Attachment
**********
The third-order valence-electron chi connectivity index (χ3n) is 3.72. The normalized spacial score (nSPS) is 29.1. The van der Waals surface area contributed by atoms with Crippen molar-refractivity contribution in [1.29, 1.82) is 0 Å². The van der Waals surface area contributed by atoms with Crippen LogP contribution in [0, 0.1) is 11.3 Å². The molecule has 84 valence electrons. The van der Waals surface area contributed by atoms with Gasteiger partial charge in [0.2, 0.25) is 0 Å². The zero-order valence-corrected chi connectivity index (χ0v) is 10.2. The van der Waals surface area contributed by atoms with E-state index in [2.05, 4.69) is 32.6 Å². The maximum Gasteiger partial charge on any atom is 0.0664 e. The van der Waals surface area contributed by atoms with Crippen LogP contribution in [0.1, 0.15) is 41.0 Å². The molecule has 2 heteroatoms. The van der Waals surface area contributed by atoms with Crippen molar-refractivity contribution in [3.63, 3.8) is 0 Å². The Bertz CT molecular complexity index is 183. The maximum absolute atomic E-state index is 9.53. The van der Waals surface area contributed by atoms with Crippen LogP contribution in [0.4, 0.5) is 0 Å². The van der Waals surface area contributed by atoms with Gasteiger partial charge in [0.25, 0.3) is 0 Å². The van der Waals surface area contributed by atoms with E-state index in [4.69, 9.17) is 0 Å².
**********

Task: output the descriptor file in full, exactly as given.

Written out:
The third-order valence-electron chi connectivity index (χ3n) is 3.72. The normalized spacial score (nSPS) is 29.1. The van der Waals surface area contributed by atoms with Crippen molar-refractivity contribution in [1.29, 1.82) is 0 Å². The van der Waals surface area contributed by atoms with Crippen LogP contribution in [0, 0.1) is 11.3 Å². The molecule has 84 valence electrons. The van der Waals surface area contributed by atoms with Gasteiger partial charge in [0.2, 0.25) is 0 Å². The zero-order valence-corrected chi connectivity index (χ0v) is 10.2. The van der Waals surface area contributed by atoms with E-state index in [2.05, 4.69) is 32.6 Å². The maximum Gasteiger partial charge on any atom is 0.0664 e. The van der Waals surface area contributed by atoms with Crippen LogP contribution in [0.1, 0.15) is 41.0 Å². The molecule has 2 heteroatoms. The van der Waals surface area contributed by atoms with Crippen molar-refractivity contribution in [3.63, 3.8) is 0 Å². The Bertz CT molecular complexity index is 183. The maximum absolute atomic E-state index is 9.53. The van der Waals surface area contributed by atoms with Crippen LogP contribution in [0.4, 0.5) is 0 Å². The van der Waals surface area contributed by atoms with Gasteiger partial charge in [0.25, 0.3) is 0 Å². The van der Waals surface area contributed by atoms with E-state index in [4.69, 9.17) is 0 Å².